In 2010 we had our Cessna twin painted. I started with the Aviation Consumer paint shop survey from November 2006. Then I followed up with other magazine articles and looked at airplanes on airport ramps over several years. I thought that I did everything right.
In spring 2010 we decided to go to Oxford Aviation in Oxford, Maine, to get the airplane repainted. There were some early warning signs about confusion in interoffice communications, but hey, it was spring 2010 and everybody had some problems of some sorts.
The job was done on time, the charge was the amount agreed upon in writing before I left and the airplane looked really well done when we picked it up. The A&P was a bit odd, but everybody else was pleasant to work with. But after a few months paint started to fall off the airplane. We got the areas repaired after one year, no questions asked (and these spots are holding up exceptionally well ever since), however the paint keeps falling off in other areas.
Subsequent attempts to communicate with Oxford (even with return receipt requested) were ignored. In December 2013, Oxford Aviation went bankrupt and more paint is falling off the airplane.
Our experience and the paint shop surveys over the years clearly show that the survey is only a snapshot at the time. There are hardly any shops doing consistently good paint work for over a decade straight. Next time I would wait for the Aviation Consumer survey to come out, get the plane painted quickly after that—at a shop as conveniently located as possible. We will get the plane repainted this summer, at a shop minutes away from our maintenance shop. Hopefully I will have done better this time.
Tejas AeroServices, located in San Marcos, Texas, has been performing aircraft refurbishment and restoration of personal and corporate aircraft since 2004, earning a national and international reputation for our quality work. Our customers have won multiple awards at AirVenture and Sun ’n Fun, we provided custom paint work for the Mooney Aircraft Company, and our work has been on many magazine covers and reported on in many articles. We are very proud of the reputation we have earned over the years (during which we have painted several hundred aircraft).
We were included in the list of top shops in your annual paint and interior shop surveys. We are puzzled by the statement in the latest paint shop survey (June 2014 issue of Aviation Consumer) sent to you by a self-described customer of ours. In it he complained that the paint was coming off of his aircraft.
Tejas offers a one-year warranty and we don’t want a single customer dissatisfied with the work that we perform and bend over backward to correct even the slightest squawk. However, I have had no customer reports of paint ‘‘flying off” any aircraft we painted. In the 10 years that we have been painting aircraft, this has never happened. That is not to say that it can’t happen. We simply can’t fathom why anyone who has had this type of experience would not report it to us or give us a chance to correct the problem.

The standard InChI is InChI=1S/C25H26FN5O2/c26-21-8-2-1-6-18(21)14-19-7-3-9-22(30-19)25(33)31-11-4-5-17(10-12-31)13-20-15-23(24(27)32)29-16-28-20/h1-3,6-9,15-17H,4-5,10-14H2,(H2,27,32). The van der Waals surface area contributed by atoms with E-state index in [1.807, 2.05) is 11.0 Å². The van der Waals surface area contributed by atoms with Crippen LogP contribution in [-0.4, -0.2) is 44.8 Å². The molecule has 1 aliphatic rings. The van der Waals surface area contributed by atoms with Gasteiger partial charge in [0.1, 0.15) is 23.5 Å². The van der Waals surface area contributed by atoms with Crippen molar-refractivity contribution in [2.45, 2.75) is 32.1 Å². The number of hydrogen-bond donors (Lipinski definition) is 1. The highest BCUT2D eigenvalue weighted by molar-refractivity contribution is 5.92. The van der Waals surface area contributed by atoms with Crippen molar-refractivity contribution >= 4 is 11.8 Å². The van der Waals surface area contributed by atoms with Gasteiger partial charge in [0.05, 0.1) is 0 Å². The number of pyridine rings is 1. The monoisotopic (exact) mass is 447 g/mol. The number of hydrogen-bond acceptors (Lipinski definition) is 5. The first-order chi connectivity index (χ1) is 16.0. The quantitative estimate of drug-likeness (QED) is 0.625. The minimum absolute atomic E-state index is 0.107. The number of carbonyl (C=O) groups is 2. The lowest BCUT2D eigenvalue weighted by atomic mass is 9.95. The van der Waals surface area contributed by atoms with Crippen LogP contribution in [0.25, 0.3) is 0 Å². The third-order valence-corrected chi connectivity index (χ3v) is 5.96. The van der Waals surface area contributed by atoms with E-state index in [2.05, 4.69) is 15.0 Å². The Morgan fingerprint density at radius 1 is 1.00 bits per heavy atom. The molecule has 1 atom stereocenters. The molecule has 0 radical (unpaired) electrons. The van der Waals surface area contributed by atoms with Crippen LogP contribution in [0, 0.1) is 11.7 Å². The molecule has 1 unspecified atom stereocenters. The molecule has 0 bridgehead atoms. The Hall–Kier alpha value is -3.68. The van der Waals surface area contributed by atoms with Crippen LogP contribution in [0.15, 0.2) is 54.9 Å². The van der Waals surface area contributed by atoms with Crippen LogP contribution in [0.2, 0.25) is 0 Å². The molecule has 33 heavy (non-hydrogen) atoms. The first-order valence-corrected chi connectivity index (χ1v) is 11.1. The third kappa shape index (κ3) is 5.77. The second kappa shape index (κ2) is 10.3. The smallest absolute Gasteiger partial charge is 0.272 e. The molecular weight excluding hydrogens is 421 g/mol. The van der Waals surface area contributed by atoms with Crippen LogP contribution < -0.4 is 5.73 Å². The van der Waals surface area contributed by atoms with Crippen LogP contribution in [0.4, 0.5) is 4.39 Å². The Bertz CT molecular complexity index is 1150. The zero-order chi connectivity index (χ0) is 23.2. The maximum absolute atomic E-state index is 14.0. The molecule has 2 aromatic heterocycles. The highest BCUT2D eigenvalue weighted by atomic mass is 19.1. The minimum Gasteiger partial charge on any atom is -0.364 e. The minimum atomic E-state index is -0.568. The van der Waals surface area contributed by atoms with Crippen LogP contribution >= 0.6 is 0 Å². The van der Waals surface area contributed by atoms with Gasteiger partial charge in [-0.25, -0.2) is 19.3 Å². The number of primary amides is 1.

Mike Van Sicklen
This sounds like a serious breakdown of customer/shop communication. Overall, Tejas earned favorable scores in the recent paint shop survey, as it has in previous surveys.
The article on soundproofing in your June 2014 issue gives an understated impression of how much an improvement a 10-decibel reduction in sound is and an overstated impression of the risks associated with exposure to unreduced sound. The article implicitly states that sound doubles every 10 decibels (“80 dBA is twice as loud as 70”), which significantly understates the relative change. Excessive sound is unquestionably damaging to hearing, but perhaps not as much as described in the article. The average of 92 decibels at the pilot’s ear which the article mentioned cannot accurately be stated to cause hearing loss, at least not realistically in the context of typical general aviation.
Laurence R. Durio
Baton Rouge, Louisiana
We concur that the decibel scale is logarithmic and a 10-decibel increase is a tenfold increase in sound power. That being the case, the positive effect of a 10-decibel decrease in cabin noise level was understated in the article. However, we stand by our claim for the risk of hearing loss in a 92-decibel cabin environment, based on the material reviewed in researching the article.
piper’s diesel archer
In your recent article on the Piper Archer DX (June 2014 Aviation Consumer), there is this statement, “Also, there’s a low fuel tank temp limit for starting (-32 degrees F for Jet A; at least 32 degrees F for diesel).” Does this imply that the engine is certified for operation on automotive diesel?
The Centurion C2.0s engine in the Archer DX is certified to use both Jet-A and diesel fuel or with the two fuels in any mixture ratio.
A question has puzzled our group of pilots for some time. Self-proclaimed experts say a replacement altimeter must be TSO’d, but we can’t find documentation to support this.
Owen C. Baker
There’s no regulation we could find that directly says you need a TSO’d altimeter, but the type certificate of the aircraft could require one. The standards for passing 91.413, Appendix E certification for IFR flight, however, might only be fullfilled with a TSO’d altimeter.